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A paramedic was skeptical about this treatment for stopping repeat opioid overdoses. Then he saw it help

Lauren Peace, Tampa Bay Times, KFF Health News on

Published in News & Features

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Becoming a firefighter and paramedic satisfied Blaire’s craving for adrenaline and his conviction, informed in part by his Christian background, that he was put on this Earth to help others.

At 20, he imagined responding to car crashes and heart attacks, broken bones and punctured flesh. But after years on the job with Ocala Fire Rescue, the calls began to change.

At first, Blaire felt some resentment toward the people overdosing. His team was suddenly responding to hundreds of such calls a year. He viewed drug use as a moral failure. What if a grandmother had a heart attack or a kid drowned while his team was on an overdose call?

Unlike with other emergencies, he never really felt he was saving a life when responding to an overdose. It was more like delaying death.

Over and over, he’d pump a patient full of naloxone, an overdose reversal medication often known by one of its brand names, Narcan, and drop them at the hospital, only to find they’d overdosed again after being discharged. One Christmas, he said, he responded to the same person overdosing five times on a single shift.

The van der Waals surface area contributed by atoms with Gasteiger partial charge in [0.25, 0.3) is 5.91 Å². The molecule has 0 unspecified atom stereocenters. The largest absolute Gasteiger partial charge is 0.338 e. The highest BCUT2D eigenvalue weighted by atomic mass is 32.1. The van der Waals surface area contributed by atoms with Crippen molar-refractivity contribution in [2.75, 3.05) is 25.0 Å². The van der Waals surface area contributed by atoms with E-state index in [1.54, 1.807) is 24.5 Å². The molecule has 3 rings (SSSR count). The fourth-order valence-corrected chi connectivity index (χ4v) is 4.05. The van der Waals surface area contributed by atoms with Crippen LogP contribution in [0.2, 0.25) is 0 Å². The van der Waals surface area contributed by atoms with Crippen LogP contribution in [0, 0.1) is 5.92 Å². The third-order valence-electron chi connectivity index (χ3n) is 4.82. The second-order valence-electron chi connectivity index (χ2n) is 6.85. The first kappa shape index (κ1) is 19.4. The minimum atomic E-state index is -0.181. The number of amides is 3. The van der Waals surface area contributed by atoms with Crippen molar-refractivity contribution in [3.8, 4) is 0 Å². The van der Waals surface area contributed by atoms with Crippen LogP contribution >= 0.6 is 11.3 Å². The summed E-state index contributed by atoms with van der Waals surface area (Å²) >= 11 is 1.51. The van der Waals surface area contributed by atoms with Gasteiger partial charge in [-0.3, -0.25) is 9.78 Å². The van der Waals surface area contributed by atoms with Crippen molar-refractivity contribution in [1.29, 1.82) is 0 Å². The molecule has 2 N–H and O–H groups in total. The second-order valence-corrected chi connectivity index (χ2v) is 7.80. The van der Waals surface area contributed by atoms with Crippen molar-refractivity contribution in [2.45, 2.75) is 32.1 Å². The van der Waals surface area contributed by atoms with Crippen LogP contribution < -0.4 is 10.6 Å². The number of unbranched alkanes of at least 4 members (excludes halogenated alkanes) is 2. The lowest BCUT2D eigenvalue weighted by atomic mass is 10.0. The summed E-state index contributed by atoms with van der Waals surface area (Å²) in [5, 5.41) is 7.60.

“I didn’t understand it. I thought that they wanted to die,” said Blaire, 47. “I’m embarrassed to say that now.”

About a decade ago, the scope of the epidemic had already come into full view to Blaire’s crew. It seemed the team was responding to overdoses at big houses in wealthy neighborhoods nearly as often as they were in the park and under the bridge.

One week, his team went to a home on a cul-de-sac with two kids and a swing set — the kind of place families take their children trick-or-treating.

The dad had overdosed. The next week, it was the mom.

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©2024 KFF Health News. Distributed by Tribune Content Agency, LLC.

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